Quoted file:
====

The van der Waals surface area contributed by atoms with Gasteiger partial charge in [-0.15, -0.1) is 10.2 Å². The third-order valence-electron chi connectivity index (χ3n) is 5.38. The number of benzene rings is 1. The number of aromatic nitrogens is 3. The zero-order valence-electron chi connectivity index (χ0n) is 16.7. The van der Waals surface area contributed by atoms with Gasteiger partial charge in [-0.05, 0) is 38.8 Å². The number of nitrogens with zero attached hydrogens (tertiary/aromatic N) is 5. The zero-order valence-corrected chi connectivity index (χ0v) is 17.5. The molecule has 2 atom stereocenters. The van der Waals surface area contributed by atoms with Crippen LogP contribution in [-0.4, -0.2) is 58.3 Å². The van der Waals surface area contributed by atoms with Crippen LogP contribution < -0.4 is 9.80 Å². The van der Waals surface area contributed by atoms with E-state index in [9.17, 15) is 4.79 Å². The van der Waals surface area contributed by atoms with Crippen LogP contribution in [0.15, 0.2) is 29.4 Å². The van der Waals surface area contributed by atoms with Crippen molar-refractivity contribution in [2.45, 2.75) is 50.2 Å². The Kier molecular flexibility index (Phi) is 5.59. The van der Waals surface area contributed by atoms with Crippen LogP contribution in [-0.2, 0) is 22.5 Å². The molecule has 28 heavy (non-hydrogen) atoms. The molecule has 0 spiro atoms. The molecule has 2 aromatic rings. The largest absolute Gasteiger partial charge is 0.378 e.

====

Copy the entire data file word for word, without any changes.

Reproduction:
The van der Waals surface area contributed by atoms with Gasteiger partial charge in [-0.15, -0.1) is 10.2 Å². The third-order valence-electron chi connectivity index (χ3n) is 5.38. The number of benzene rings is 1. The number of aromatic nitrogens is 3. The zero-order valence-electron chi connectivity index (χ0n) is 16.7. The van der Waals surface area contributed by atoms with Gasteiger partial charge in [-0.05, 0) is 38.8 Å². The number of nitrogens with zero attached hydrogens (tertiary/aromatic N) is 5. The zero-order valence-corrected chi connectivity index (χ0v) is 17.5. The molecule has 2 atom stereocenters. The van der Waals surface area contributed by atoms with Crippen LogP contribution in [-0.4, -0.2) is 58.3 Å². The van der Waals surface area contributed by atoms with Crippen LogP contribution < -0.4 is 9.80 Å². The van der Waals surface area contributed by atoms with E-state index in [9.17, 15) is 4.79 Å². The van der Waals surface area contributed by atoms with Crippen LogP contribution in [0.15, 0.2) is 29.4 Å². The van der Waals surface area contributed by atoms with Crippen molar-refractivity contribution in [2.45, 2.75) is 50.2 Å². The Kier molecular flexibility index (Phi) is 5.59. The van der Waals surface area contributed by atoms with Crippen LogP contribution in [-0.2, 0) is 22.5 Å². The molecule has 28 heavy (non-hydrogen) atoms. The molecule has 0 spiro atoms. The molecule has 2 aromatic rings. The largest absolute Gasteiger partial charge is 0.378 e.